[By means of which the Continental Correspondent, while he is motoring abroad, keeps in touch with the Editor.]
Since my last letter many kilometres have passed under numerous wheels and winter and winter has really gone from Europe, although the mountains north of Madrid are still snow-capped, which seemed incongruous when they came into view after motoring across the arid plains from Burgos under a clear blue sky. The dark, the fog and the wet in Europe always seem much more foreboding and sinister than in England in the winter months, probably because of distances. In England 150 miles of bad weather seems a lifetime, but in Italy, France or Germany it can be 500 miles, and even then you may not have reached your objective. I’m glad to say that sunshine and light have arrived and motoring takes on a happier prospect. The Elan +2 served adequately, and did its job well and I now await the opportunity to do a trip in a “modern” Lotus, with the engine in the right place, just behind the driving compartment, and the Europa fulfils this requirement, though the engine is a bit small and puny, but the conception of the car is right.
On the way back from Modena, on the Turin Autostrada in the dark, I came across a pretty large accident, with two big lorries involved, and it brought the flow of traffic to a sudden stop. This called for some pretty heavy braking, and, being cautious, I pulled across into the inside lane well out of harm’s way, knowing that I had recently overtaken quite a bit of bunched-up traffic. I was horrified to see a woman driver of a Fiat saloon stop at the end of the queue in the outside lane, switch of all her lights and then get out and stand by the car! A pile-up seemed inevitable, but fortunately the next driver along was not going too fast and obviously had good eyesight, but I was staggered by the complete lack of imagination of that woman. I must say I felt sorry for the police and the breakdown crews who were trying to clear the wreckage of the lorries in the dark, and the “rubber-necking” attitude of most of the people driving past the wrecks was depressing and didn’t not help to get the traffic flowing again.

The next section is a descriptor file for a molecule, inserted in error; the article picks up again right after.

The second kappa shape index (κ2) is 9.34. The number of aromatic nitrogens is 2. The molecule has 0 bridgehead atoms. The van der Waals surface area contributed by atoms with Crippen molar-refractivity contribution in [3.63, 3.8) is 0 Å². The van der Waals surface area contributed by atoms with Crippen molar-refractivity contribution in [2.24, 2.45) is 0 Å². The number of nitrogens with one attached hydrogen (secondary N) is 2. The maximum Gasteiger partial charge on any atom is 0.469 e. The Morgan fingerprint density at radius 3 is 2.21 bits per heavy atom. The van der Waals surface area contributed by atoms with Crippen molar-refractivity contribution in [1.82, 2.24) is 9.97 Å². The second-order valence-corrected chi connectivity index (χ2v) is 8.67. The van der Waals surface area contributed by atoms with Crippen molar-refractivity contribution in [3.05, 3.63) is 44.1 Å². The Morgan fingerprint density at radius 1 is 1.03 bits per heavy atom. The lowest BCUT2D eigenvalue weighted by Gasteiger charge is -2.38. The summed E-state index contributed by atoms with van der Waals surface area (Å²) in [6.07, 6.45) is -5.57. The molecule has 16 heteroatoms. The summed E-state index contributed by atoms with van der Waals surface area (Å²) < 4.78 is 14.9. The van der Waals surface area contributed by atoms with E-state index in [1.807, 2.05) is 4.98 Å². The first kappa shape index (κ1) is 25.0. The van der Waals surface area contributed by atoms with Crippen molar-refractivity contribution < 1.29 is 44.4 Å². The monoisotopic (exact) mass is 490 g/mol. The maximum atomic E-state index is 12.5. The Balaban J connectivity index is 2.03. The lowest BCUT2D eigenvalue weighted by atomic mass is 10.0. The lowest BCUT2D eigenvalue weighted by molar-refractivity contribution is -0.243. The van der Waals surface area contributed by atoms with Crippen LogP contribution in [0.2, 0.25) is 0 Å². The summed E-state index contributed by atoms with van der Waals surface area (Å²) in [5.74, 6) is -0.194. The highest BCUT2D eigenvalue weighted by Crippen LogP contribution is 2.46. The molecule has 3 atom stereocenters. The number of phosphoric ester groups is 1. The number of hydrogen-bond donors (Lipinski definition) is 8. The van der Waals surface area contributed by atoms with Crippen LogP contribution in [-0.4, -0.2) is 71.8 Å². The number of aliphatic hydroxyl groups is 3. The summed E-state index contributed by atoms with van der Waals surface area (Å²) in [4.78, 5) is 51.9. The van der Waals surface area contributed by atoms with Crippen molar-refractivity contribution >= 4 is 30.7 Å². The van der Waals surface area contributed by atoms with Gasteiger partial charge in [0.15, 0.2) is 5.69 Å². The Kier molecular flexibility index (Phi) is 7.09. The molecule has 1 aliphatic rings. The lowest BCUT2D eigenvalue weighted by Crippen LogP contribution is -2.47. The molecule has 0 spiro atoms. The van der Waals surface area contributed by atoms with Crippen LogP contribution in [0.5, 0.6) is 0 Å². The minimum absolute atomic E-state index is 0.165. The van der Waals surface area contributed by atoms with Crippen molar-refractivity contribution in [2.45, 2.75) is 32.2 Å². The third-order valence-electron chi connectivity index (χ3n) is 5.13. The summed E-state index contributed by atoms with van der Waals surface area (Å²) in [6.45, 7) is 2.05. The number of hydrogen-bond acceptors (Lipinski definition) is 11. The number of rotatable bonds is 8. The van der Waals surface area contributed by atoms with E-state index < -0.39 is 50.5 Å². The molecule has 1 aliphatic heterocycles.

In broad daylight and under perfect sunny conditions I saw two motorist get pinched by motorcycle police, and they both deserve everything they got. In Europe there is a simple circular sign depicting two cars alongside each other, drawn from behind; one is red, the other blue or black, and it means quite simply “NO OVERTAKING” until the all-clear sign appears. If you have passed this sign and then overtake and are caught, you’ve had it, there is no way of arguing out of it. The first incident in France, where mobile police travel in pairs on B.M.W. motorcycles that stand out a mile away. We were flowing down into a village with a “no-overtaking” sign at the entrance and half-way along the main street was a nice shiny B.M.W. motorcycle parked on the footpath, unattended. Long before we got to the sign you could see this motorcycle, obviously the policeman was not far away, yet a driver in a Simca 1000 pulled out and started to overtake a van, almost level with the parked motorcycle. A little farther up the street, but obscured by the van and other moving traffic, the mobile was talking to his travelling partner and, of course, the Simca driver drove straight into their arms and their notebooks! The second incident was equally stupid, this time in Spain, and again a driver of a Simca 1000 (significant perhaps?). A column of traffic had formed due to two lorries nose-to-tail and going slowly, and we were crossing a railway line by way of a long ess-bend over a bridge, with the usual no-overtaking zone. Coming the other way on a clear road were two motorcycle mobiles, and they were looking back at the procession to see if the obstruction of the slow lorries could be eased, especially as the road was running into a small town with lots of parked vehicles about. By the time they got about half-way along the procession (I was at the back of it) they turned round and rode back down the centre of the road so that they could be seen in everyone’s mirror as they overtook the nearly stationary column. Just over the bridge the Simca driver pulled out and overtook the car in front of him, even though it was in the forbidden zone and even though there was no obvious gap in front. While one mobile went by to the head of the queue to sort things out the other one “booked” the Simca driver well and truly. It really is amazing how stupid, dim and unobservant some motorists can be. As I said, these two deserved everything they got, to my way of thinking, not because they broke the law, we all to that, but because they were so unobservant. People who drive with their eyes that dim should not be on the roads for they will eventually bump into something, someone, or even each other. A friend of mine once got pinched by an English mobile for speeding, having been followed in a derestricted road into a restricted one. The policemen told him quite frankly that he was not necessarily pinching him for speeding, but principally for being unobservant and not looking in his mirror. It taught him a sharp lesson. If you get caught by a radar trap, that’s different, there is little you can do.